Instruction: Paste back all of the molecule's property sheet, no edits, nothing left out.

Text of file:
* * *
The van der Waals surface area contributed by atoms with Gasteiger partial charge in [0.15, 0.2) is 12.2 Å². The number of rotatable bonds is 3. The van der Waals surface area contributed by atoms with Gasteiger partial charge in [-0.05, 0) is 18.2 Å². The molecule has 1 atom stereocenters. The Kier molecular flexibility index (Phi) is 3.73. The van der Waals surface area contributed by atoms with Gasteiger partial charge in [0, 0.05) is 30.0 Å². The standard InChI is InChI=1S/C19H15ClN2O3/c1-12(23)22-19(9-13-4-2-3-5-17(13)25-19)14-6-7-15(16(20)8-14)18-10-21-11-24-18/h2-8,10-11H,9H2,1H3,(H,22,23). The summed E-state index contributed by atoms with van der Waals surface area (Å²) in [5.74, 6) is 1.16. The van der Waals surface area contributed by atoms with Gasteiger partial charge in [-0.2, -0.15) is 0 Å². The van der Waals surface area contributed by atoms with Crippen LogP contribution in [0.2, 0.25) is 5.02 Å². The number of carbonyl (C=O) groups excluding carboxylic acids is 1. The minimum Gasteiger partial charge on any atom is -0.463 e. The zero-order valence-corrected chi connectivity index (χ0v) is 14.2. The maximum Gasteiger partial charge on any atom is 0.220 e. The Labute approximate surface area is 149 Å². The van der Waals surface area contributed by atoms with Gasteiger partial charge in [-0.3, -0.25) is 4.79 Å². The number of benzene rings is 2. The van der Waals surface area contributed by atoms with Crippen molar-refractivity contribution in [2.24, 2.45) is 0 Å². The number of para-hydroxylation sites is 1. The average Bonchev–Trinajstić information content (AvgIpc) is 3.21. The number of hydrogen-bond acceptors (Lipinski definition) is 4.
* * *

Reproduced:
The van der Waals surface area contributed by atoms with Gasteiger partial charge in [0.15, 0.2) is 12.2 Å². The number of rotatable bonds is 3. The van der Waals surface area contributed by atoms with Gasteiger partial charge in [-0.05, 0) is 18.2 Å². The molecule has 1 atom stereocenters. The Kier molecular flexibility index (Phi) is 3.73. The van der Waals surface area contributed by atoms with Gasteiger partial charge in [0, 0.05) is 30.0 Å². The standard InChI is InChI=1S/C19H15ClN2O3/c1-12(23)22-19(9-13-4-2-3-5-17(13)25-19)14-6-7-15(16(20)8-14)18-10-21-11-24-18/h2-8,10-11H,9H2,1H3,(H,22,23). The summed E-state index contributed by atoms with van der Waals surface area (Å²) in [5.74, 6) is 1.16. The van der Waals surface area contributed by atoms with Gasteiger partial charge in [-0.2, -0.15) is 0 Å². The van der Waals surface area contributed by atoms with Crippen LogP contribution in [0.2, 0.25) is 5.02 Å². The number of carbonyl (C=O) groups excluding carboxylic acids is 1. The minimum Gasteiger partial charge on any atom is -0.463 e. The zero-order valence-corrected chi connectivity index (χ0v) is 14.2. The maximum Gasteiger partial charge on any atom is 0.220 e. The Labute approximate surface area is 149 Å². The van der Waals surface area contributed by atoms with Gasteiger partial charge in [-0.3, -0.25) is 4.79 Å². The number of benzene rings is 2. The van der Waals surface area contributed by atoms with Crippen molar-refractivity contribution in [2.24, 2.45) is 0 Å². The number of para-hydroxylation sites is 1. The average Bonchev–Trinajstić information content (AvgIpc) is 3.21. The number of hydrogen-bond acceptors (Lipinski definition) is 4.